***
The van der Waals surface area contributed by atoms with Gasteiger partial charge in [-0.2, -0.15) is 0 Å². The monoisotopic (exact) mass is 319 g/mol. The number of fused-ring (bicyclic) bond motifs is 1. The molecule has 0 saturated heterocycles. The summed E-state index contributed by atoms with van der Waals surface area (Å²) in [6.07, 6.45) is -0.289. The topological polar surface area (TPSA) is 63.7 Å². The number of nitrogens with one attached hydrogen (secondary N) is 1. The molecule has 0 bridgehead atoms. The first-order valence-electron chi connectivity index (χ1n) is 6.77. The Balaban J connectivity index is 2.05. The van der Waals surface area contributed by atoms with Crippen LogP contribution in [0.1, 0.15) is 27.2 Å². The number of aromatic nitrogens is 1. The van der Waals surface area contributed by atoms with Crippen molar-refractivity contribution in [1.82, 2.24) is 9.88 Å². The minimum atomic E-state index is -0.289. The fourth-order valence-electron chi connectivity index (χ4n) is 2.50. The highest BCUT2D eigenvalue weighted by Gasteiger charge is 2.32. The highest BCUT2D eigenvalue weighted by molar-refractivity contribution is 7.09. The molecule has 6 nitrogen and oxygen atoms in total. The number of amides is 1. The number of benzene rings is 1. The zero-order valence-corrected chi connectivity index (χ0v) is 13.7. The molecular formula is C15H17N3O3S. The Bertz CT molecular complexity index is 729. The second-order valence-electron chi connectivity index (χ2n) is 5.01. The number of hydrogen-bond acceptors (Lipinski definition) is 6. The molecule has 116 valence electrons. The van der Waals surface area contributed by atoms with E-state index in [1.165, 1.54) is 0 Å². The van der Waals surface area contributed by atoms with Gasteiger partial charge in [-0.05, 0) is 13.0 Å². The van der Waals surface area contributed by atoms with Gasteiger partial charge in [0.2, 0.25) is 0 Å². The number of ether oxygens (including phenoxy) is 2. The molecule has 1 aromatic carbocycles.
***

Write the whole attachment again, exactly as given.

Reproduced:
The van der Waals surface area contributed by atoms with Gasteiger partial charge in [-0.2, -0.15) is 0 Å². The monoisotopic (exact) mass is 319 g/mol. The number of fused-ring (bicyclic) bond motifs is 1. The molecule has 0 saturated heterocycles. The summed E-state index contributed by atoms with van der Waals surface area (Å²) in [6.07, 6.45) is -0.289. The topological polar surface area (TPSA) is 63.7 Å². The number of nitrogens with one attached hydrogen (secondary N) is 1. The molecule has 0 bridgehead atoms. The first-order valence-electron chi connectivity index (χ1n) is 6.77. The Balaban J connectivity index is 2.05. The van der Waals surface area contributed by atoms with Crippen LogP contribution in [0.1, 0.15) is 27.2 Å². The number of aromatic nitrogens is 1. The van der Waals surface area contributed by atoms with Crippen molar-refractivity contribution in [1.82, 2.24) is 9.88 Å². The minimum atomic E-state index is -0.289. The fourth-order valence-electron chi connectivity index (χ4n) is 2.50. The highest BCUT2D eigenvalue weighted by Gasteiger charge is 2.32. The highest BCUT2D eigenvalue weighted by molar-refractivity contribution is 7.09. The molecule has 6 nitrogen and oxygen atoms in total. The number of amides is 1. The number of benzene rings is 1. The zero-order valence-corrected chi connectivity index (χ0v) is 13.7. The molecular formula is C15H17N3O3S. The Bertz CT molecular complexity index is 729. The second-order valence-electron chi connectivity index (χ2n) is 5.01. The number of hydrogen-bond acceptors (Lipinski definition) is 6. The molecule has 116 valence electrons. The van der Waals surface area contributed by atoms with E-state index in [1.165, 1.54) is 0 Å². The van der Waals surface area contributed by atoms with Gasteiger partial charge in [-0.05, 0) is 13.0 Å². The van der Waals surface area contributed by atoms with Gasteiger partial charge in [0.2, 0.25) is 0 Å². The number of ether oxygens (including phenoxy) is 2. The molecule has 1 aromatic carbocycles.